When future demand becomes more certain, investment plans could change very quickly, but most oil companies do not anticipate any significant or sustained growth in demand in the short term.
The oil and gas sector is accustomed to commodity price fluctuations and the need to respond quickly to changing market conditions. However, the speed and severity of the current downturn took many by surprise.
Long-term investments in doubt
Current oil and gas price volatility and uncertain demand are making it more difficult for oil companies to plan forward investments. Oil companies require security of demand to underpin long-term investments.
Uncommitted spend is being reviewed by most companies, not only in light of lower oil prices but also in the expectation that they can get a better deal in the coming months.
The price of oil has fallen rapidly, but industry costs are moving down much more slowly. When future demand becomes more certain, investment plans could change very quickly, but most oil companies do not anticipate any significant or sustained growth in demand in the short term.
Cost reduction: the primary focus
When oil prices were above US$100 per barrel and demand was outstripping supply, the top priority for most companies was maintaining and increasing production, with cost control taking a secondary role.
A year later, the new market reality is forcing many oil and gas companies to reassess their operating practices, investments and capital allocation. The primary focus for organizations is now on cost reduction and, for many, maintaining capital expenditure on longer-term projects.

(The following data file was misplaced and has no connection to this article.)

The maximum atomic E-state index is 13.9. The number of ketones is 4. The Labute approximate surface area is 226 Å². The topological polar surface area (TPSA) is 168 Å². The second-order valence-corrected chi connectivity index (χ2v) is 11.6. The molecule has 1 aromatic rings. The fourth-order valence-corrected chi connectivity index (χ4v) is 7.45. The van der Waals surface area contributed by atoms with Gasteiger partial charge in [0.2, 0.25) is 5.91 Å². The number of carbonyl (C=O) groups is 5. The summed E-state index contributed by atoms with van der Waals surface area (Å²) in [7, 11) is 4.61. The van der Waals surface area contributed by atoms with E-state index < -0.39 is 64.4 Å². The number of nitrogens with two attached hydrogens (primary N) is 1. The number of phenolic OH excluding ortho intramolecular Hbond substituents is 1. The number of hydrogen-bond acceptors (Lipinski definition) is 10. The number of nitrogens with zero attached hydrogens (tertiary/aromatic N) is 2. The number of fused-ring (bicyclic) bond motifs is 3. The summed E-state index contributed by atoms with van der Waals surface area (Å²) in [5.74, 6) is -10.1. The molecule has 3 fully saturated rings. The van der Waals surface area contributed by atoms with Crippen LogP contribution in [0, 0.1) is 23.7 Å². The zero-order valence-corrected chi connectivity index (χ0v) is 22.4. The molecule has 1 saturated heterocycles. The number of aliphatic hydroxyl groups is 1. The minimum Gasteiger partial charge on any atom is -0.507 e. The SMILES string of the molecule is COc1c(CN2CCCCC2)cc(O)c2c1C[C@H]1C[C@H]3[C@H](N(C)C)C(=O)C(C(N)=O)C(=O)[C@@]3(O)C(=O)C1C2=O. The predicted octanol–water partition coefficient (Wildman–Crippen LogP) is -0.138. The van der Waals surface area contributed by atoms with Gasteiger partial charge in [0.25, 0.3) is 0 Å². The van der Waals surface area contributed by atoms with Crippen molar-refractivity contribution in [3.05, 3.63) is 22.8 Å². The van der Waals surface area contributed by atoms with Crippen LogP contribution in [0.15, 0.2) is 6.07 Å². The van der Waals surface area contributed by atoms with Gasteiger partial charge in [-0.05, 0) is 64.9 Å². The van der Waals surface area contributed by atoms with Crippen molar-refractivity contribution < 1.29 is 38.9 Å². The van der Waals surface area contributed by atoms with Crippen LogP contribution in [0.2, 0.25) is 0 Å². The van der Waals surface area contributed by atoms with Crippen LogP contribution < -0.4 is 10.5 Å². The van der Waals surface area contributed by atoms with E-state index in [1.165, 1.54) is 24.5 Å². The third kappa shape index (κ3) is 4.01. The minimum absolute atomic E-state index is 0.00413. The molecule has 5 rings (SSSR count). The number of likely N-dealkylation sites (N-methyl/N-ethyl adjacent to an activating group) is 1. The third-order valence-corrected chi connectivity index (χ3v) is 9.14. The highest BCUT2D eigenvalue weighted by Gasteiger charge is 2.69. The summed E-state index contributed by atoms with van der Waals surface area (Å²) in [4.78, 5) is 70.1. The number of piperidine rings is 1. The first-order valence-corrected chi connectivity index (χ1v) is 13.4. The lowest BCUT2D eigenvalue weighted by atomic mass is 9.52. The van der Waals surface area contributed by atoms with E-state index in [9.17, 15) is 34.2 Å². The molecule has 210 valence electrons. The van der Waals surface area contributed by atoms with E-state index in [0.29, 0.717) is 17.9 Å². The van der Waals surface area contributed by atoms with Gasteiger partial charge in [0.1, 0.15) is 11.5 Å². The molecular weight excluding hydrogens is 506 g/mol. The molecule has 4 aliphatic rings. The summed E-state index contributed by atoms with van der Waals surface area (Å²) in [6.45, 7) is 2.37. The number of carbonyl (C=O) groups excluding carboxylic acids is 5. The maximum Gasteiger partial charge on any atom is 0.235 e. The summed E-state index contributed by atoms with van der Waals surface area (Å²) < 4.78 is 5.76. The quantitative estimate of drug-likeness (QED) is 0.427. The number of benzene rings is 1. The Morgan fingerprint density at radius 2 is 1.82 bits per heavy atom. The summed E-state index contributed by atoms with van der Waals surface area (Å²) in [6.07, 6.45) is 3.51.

Cost management is nothing new in the sector and many, if not all, of the key players have longer-term cost reduction initiatives in place that predate the credit crisis, striving for greater unit efficiency and a competitive cost advantage.
Some players are accelerating these programs and making organizational changes to improve their cost structure. The largest diversified oilfield services companies have also been making job cuts that among them run into the tens of thousands.
Short-term delivery vs. future growth
The need to maintain capital expenditure (capex) on projects that will deliver longer-term growth is understood by all players. Many exploration and production (E&P) projects have a long lead-development time, are very capital-intensive and the costs of mothballing or restarting are substantial. The consequence of a major reduction in capex today could be a major supply shortfall further down the road.
The ability of the leading industry players to maintain their capex through a severe and prolonged downturn varies. International oil companies (IOCs), while all announcing significant reductions in profitability, remain profitable, generally well capitalized and with good access to capital markets for funding.
Small- to midcap companies, especially those without producing assets, are likely to be finding it hard to maintain funding for existing projects and very challenging to gain access to funding for new projects. In addition, many state-owned oil and gas companies are less able to finance projects from cash generated from operations.
However, recent research by EY shows that the majority of the NOCs and the largest oil majors are planning to maintain or increase their level of capital investment in real terms through the down cycle. In 2009, the largest NOCs and IOCs collectively plan to invest over US$375b in the development of their businesses at home and abroad.